However, as a feminist and a woman, the examples given above are reason enough to be hesitant and downright against picking up the soft reboot when it was announced at E3. That being said, a lot of women and men played the previous series and I am in no way saying they are not allowed to or need to be bothered by the violence in the games. Everyone has their own triggers, relationships to violence, and experience that inform their choices.

The new God of War takes place far from the gods of Olympia. This Kratos is more mild-mannered and has moved on, both literally and figuratively. We pick up with Atreus laying flowers and candles on the body of his dead mother prior to her cremation. It is evident from the start that both Atreus and Kratos have a deep respect for the woman. The journey of God of War is one of a father and son, bringing the ashes of their wife and mother to the highest peak in the realms.

Kratos and Atreus have a rocky to almost non-existent relationship at the beginning of the game. The death of his wife has left Kratos alone and responsible for the upbringing of his child. There are many moments in the game where Kratos wants to be angrier and closer to his old self but instead works to be calmer and more understanding with the child in mind.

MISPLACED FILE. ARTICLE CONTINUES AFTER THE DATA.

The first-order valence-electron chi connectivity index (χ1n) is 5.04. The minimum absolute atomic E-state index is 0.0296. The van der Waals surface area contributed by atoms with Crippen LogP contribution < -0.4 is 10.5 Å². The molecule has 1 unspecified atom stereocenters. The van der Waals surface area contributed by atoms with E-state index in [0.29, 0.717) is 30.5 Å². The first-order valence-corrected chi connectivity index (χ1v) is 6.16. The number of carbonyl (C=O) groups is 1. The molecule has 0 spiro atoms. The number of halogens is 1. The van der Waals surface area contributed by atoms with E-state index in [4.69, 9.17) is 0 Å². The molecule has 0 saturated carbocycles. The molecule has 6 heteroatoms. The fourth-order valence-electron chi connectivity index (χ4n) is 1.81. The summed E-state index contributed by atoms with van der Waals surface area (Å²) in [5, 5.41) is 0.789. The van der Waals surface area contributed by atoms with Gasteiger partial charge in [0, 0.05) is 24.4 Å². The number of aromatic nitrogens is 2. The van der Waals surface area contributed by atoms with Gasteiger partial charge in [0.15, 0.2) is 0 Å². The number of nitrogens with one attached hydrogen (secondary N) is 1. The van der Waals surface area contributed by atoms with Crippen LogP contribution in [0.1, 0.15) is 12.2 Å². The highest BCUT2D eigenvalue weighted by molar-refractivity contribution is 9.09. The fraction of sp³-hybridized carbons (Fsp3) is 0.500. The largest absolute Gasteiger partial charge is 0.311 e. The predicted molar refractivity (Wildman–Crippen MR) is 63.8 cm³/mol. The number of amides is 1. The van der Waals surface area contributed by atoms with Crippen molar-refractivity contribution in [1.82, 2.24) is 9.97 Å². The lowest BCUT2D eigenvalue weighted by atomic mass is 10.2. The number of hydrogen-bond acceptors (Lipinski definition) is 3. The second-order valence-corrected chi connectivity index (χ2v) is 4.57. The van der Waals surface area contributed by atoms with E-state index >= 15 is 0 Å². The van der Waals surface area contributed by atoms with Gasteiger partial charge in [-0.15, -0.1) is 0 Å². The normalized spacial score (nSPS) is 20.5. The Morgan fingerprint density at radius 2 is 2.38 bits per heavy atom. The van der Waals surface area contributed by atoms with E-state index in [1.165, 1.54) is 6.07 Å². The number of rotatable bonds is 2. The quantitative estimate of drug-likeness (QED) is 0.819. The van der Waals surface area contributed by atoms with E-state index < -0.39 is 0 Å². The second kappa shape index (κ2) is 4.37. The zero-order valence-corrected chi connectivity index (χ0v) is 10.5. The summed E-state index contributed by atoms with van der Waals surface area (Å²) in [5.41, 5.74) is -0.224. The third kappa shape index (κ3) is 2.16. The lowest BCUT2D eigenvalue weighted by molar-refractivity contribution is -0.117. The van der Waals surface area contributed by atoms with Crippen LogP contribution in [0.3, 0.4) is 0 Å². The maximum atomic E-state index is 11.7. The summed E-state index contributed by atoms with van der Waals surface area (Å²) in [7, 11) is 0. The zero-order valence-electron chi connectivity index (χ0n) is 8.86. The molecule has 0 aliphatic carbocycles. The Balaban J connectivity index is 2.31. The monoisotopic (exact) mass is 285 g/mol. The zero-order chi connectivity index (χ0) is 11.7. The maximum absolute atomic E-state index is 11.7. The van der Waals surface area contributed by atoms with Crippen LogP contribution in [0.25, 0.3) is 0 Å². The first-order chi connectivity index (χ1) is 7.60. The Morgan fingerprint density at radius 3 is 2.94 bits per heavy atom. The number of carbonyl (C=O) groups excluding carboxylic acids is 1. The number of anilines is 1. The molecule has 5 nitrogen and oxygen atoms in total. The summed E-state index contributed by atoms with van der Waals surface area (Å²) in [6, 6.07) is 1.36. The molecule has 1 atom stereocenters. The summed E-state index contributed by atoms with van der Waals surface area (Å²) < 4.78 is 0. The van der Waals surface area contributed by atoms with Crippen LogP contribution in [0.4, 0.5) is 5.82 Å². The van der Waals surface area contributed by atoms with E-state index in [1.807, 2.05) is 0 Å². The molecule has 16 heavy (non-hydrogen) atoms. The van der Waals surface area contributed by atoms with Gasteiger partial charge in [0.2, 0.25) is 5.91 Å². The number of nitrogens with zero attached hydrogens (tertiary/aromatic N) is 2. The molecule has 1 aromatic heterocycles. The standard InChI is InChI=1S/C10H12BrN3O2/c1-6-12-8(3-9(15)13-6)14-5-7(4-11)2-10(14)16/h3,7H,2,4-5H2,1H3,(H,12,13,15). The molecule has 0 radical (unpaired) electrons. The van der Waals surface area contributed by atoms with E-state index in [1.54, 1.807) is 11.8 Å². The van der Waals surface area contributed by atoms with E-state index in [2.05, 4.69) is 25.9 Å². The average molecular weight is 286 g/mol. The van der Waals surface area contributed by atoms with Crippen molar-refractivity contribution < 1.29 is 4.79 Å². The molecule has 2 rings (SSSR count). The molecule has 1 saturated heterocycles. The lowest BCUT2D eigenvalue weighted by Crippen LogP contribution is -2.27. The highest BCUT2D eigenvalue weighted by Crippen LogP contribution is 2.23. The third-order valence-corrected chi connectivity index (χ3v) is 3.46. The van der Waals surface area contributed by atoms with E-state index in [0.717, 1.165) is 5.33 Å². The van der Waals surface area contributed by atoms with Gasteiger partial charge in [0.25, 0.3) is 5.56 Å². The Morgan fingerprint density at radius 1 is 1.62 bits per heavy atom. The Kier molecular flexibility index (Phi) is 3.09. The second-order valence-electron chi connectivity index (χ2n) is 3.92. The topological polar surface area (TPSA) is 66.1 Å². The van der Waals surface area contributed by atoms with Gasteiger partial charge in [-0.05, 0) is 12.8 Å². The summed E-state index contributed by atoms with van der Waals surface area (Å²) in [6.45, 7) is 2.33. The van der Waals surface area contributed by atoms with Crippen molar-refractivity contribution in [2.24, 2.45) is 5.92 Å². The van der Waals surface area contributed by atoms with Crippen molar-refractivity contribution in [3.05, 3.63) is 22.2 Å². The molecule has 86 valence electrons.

Atreus is the opposite of Kratos. The child adores talking to anyone he can, he skids on the ice and laughs if you wait around long enough and he will always take a seat next to a campfire whenever he gets a chance. Arteus, in the game, assists with reading runes and discovering lore. It becomes apparent very early on that he is wildly gifted with languages. His gifts are less in brawn and more in the brain.

God of War

Kratos may not be nearly as articulate with his son but, he never scolds Atreus for being emotional or playful during their journey so long as he isn’t in clear and present danger. It is clear that Atreus has always been allowed to be a child and carry the large emotional range of a child. From the way he speaks about her, it is clear he gets this side of his personality from his mother, but it is important to note that Kratos never at any point of Atreus’ life changed the way he was being raised to fit that of a Spartan child. Kratos, instead trusted his wife and what she instilled in their child.